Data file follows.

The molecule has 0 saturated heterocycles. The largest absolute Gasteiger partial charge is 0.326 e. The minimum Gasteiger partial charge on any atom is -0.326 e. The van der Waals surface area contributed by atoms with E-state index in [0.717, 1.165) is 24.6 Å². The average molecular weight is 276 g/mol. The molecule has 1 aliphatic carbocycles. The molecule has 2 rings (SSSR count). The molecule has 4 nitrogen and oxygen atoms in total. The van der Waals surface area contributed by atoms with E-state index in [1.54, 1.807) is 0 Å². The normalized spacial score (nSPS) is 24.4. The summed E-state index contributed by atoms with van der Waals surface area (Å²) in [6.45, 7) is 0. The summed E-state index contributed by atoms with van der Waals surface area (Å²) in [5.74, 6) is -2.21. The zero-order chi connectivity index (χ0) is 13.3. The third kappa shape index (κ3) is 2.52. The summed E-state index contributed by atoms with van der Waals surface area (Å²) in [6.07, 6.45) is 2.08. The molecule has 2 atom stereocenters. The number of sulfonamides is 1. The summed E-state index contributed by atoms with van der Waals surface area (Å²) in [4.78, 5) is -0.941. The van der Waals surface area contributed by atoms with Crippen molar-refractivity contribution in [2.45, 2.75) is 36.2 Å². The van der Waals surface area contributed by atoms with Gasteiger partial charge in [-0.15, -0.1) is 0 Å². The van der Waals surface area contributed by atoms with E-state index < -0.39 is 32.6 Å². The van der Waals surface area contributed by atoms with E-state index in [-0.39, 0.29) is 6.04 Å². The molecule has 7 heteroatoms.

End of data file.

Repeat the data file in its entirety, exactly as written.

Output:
The molecule has 0 saturated heterocycles. The largest absolute Gasteiger partial charge is 0.326 e. The minimum Gasteiger partial charge on any atom is -0.326 e. The van der Waals surface area contributed by atoms with E-state index in [0.717, 1.165) is 24.6 Å². The average molecular weight is 276 g/mol. The molecule has 1 aliphatic carbocycles. The molecule has 2 rings (SSSR count). The molecule has 4 nitrogen and oxygen atoms in total. The van der Waals surface area contributed by atoms with E-state index in [1.54, 1.807) is 0 Å². The normalized spacial score (nSPS) is 24.4. The summed E-state index contributed by atoms with van der Waals surface area (Å²) in [6.45, 7) is 0. The summed E-state index contributed by atoms with van der Waals surface area (Å²) in [5.74, 6) is -2.21. The zero-order chi connectivity index (χ0) is 13.3. The third kappa shape index (κ3) is 2.52. The summed E-state index contributed by atoms with van der Waals surface area (Å²) in [6.07, 6.45) is 2.08. The molecule has 2 atom stereocenters. The number of sulfonamides is 1. The summed E-state index contributed by atoms with van der Waals surface area (Å²) in [4.78, 5) is -0.941. The van der Waals surface area contributed by atoms with Crippen molar-refractivity contribution in [2.45, 2.75) is 36.2 Å². The van der Waals surface area contributed by atoms with Gasteiger partial charge in [-0.15, -0.1) is 0 Å². The van der Waals surface area contributed by atoms with E-state index < -0.39 is 32.6 Å². The van der Waals surface area contributed by atoms with E-state index in [-0.39, 0.29) is 6.04 Å². The molecule has 7 heteroatoms.